How good was Alexander the Great as a general?

Sep 2016
1,215
Georgia
#61
One of the mistakes he did make, was decommissioning his navy, a fact which Memnon took advantage of and almost succeeded. Darius gets called crap, but he outmaneouvred Alexander at Issus and outflanked him at Gaugemala. Alexander recovered from these, but the point is he left himself open.

In regards to the logisitcs. However good alexander was, the deeper he went into enemy territory, the longer his supply lines would get. He had to have people he could trust like, like Antigonus, who could help keep his supply lines open, and people like Antipater, who could keep supplying him with troops and fresh resources from the home states. Alexander managed the Supply lines overall very effectively, but it was impossible to it all on his own, especially as he led from the front.

The one thing I do give him a lot of credit for, is the fact he tended to consolidate his gains and not just continue gung-go. That was vital.
I agree, that decommissioning navy was a mistake. Memnon didn't almost succeed though. Plan wasn't really abandoned after Memnon's death. The only source that tells us about that is Diodorus in one passage. However, Arrian and Curtius Rufus claim that operations continued. Darius took back mercenaries, but ordered Pharnabazus and Autophradates to continue with operations in Aegean Sea. As Arrian writes : ,, After accomplishing this, Pharnabazus sailed to Lycia, taking with him the Grecian mercenaries; but Autophradates sailed to the other islands. Meantime Darius sent Thymondas, son of Mentor, down to the maritime districts, to take over the Grecian auxiliaries from Pharnabazus and to lead them up to him; and to tell Pharnabazus that he was to be the ruler of all that Memnon had ruled. So Pharnabazus handed over to him the Grecian auxiliaries and then sailed to join Autophradates and the fleet. When they met, they despatched Datames, a Persian, with ten ships to the islands called Cyclades, whilst they with 100 sailed to Tenedus. Having sailed into the harbour of Tenedus which is called Boreus, they sent a message to the inhabitants, commanding them to demolish the pillars on which the treaty made by them with Alexander and the Greeks was inscribed, and to observe in regard to Darius the terms of the peace which they had ratified with the king of Persia in the time of Antalcidas. The Tenedians preferred to be on terms of amity with Alexander and the Greeks; but in the present crisis it seemed impossible to save themselves except by yielding to the Persians, since Hegelochus, who had been commissioned by Alexander to collect another naval force, had not yet gathered so large a fleet as to warrant them in expecting any speedy succour from him. Accordingly Pharnabazus made the Tenedians comply with his demands rather from fear than good-will.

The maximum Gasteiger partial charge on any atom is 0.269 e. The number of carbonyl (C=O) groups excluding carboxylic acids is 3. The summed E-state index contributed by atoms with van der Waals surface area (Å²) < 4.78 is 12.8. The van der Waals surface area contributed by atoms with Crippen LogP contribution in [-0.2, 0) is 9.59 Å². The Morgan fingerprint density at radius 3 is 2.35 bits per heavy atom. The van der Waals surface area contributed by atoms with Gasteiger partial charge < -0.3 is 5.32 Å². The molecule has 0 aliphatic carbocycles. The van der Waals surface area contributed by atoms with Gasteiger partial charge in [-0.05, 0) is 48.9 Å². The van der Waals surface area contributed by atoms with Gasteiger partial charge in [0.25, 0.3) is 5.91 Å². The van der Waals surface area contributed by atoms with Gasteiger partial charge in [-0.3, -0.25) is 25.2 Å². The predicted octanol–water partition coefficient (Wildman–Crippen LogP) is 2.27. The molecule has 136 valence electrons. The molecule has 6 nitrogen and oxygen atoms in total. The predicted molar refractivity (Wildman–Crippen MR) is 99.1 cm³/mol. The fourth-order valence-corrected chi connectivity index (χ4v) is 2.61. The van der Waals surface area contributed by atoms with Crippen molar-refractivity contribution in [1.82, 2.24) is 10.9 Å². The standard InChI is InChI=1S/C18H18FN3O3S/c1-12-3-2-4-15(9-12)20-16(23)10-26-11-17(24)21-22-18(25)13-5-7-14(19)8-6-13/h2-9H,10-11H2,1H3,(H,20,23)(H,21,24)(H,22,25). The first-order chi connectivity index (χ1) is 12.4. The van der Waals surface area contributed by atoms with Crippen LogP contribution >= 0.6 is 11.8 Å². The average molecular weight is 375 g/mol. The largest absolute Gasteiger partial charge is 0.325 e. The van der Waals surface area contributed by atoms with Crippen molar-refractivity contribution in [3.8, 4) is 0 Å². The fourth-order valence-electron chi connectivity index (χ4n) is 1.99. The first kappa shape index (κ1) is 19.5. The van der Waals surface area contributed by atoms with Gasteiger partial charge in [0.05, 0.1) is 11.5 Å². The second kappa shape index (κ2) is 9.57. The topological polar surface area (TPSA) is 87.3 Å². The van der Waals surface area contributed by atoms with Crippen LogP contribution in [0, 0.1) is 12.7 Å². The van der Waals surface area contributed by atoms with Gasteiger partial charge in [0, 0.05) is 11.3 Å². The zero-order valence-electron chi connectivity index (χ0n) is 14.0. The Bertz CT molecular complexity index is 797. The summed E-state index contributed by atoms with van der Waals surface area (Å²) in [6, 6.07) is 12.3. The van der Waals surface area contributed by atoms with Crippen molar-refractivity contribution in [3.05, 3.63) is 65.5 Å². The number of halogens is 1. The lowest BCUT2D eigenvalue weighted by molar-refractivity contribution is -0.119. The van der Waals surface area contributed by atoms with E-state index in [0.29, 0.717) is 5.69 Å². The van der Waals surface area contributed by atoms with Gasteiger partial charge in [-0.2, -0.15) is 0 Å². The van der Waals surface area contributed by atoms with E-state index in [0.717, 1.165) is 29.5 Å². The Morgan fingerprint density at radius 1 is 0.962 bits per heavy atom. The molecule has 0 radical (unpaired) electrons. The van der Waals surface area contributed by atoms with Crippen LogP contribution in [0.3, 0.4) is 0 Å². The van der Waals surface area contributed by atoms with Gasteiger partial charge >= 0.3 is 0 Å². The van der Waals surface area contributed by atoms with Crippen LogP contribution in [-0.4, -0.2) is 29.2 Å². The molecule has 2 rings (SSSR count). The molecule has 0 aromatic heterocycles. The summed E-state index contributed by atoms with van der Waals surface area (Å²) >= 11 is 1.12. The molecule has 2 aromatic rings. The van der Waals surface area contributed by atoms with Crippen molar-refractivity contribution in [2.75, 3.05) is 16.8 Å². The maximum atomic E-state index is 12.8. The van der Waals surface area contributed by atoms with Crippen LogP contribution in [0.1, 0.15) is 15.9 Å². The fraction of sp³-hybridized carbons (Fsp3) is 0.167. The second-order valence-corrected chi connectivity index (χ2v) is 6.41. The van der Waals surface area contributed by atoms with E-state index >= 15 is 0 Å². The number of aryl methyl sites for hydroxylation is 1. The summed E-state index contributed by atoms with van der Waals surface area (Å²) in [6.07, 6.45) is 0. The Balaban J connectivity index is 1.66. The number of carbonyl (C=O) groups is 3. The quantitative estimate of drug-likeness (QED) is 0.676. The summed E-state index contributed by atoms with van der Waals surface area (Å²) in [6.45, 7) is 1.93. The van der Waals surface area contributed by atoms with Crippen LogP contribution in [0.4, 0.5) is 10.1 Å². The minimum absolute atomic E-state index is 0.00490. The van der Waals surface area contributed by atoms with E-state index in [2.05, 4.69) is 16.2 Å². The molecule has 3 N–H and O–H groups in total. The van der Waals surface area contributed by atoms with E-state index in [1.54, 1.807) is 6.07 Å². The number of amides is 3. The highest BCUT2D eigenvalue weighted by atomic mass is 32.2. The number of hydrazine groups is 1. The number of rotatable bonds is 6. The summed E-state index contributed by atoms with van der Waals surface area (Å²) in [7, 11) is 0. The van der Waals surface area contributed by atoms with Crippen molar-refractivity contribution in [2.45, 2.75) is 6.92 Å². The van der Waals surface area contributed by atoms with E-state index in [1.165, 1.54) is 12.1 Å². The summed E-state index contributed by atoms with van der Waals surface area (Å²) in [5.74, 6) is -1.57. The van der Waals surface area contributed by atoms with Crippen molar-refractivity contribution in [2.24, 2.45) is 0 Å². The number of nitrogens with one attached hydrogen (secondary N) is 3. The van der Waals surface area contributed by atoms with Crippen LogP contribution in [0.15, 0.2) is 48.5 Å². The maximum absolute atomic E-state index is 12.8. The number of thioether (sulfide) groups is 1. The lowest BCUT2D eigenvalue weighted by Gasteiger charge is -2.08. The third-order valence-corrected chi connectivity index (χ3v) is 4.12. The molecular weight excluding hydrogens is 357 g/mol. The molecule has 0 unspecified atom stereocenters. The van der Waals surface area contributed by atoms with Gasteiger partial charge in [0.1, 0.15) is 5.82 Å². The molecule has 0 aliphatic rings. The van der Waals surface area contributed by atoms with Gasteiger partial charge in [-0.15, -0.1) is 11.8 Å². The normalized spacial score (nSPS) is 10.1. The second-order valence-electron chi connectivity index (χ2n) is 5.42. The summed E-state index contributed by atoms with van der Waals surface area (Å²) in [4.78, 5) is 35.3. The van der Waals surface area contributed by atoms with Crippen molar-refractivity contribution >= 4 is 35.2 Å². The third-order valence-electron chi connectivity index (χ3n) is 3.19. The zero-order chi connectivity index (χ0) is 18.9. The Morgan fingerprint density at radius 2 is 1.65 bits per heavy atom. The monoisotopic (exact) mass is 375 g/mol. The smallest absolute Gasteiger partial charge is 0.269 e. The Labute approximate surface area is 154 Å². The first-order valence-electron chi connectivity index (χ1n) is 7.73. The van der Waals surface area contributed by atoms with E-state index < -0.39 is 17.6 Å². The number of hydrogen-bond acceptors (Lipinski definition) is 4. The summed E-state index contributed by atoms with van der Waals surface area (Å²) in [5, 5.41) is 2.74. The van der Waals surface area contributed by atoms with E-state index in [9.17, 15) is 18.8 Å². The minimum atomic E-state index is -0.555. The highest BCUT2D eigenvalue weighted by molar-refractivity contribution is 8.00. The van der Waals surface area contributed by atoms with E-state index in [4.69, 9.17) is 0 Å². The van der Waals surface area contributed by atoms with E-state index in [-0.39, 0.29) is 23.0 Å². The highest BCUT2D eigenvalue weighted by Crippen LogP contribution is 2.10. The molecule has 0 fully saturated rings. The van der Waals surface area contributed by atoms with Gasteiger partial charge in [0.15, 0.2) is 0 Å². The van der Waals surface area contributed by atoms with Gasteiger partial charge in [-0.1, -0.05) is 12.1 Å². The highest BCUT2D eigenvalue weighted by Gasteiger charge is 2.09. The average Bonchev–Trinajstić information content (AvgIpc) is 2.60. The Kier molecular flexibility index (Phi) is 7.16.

Meantime Proteas, son of Andronicus, by command of Antipater, succeeded in collecting ships of war from Euboea and the Peloponnese, so that there might be some protection both for the islands and for Greece itself, if the foreigners attacked them by sea, as it was reported they intended to do. Learning that Datames with ten ships was moored near Siphnus, Proteas set out by night with fifteen from Chalcis on the Euripus, and approaching the island of Cythnus at dawn, he spent the day there in order to get more certain information of the movements of the ten ships, resolving at the same time to fall upon the Phoenicians by night, when he would be likely to strike them with greater terror. Having discovered with certainty that Datames was moored with his ships at Siphnus, he sailed thither while it was still dark, and just at the very dawn fell upon them when they least expected it, and captured eight of the ships, men and all. But Datames, with the other two triremes, escaped by stealth at the beginning of the attack made by the ships with Proteas, and reached the rest of the Persian fleet in safety.

Curtius Rufus writes : ,, He confided to Pharnabazus the extensive command and powers, which Memnon had exercised. ''

Curtius about Alexander's actions : ,, Alexander resolved to anticipate Darius in commencing the attack, wherever the latter might be posted ; and, in order to provide for the security of the places in his rear, constituted Amphoterus commander of the fleet, and Hegelochus general of the land-frces, on the coast of the Hellespont. These officers he ordered to expel the Persian garrisons from Lesbos, Chios and Chos; confiding to their expenditure five hundred talents. To Antipater, and the superintendants of the Greek cities, he transmitted 600 hundred talents. The Greeks, as his allies, he required to guard the Hellespont by a fleet, conformably to treaty.''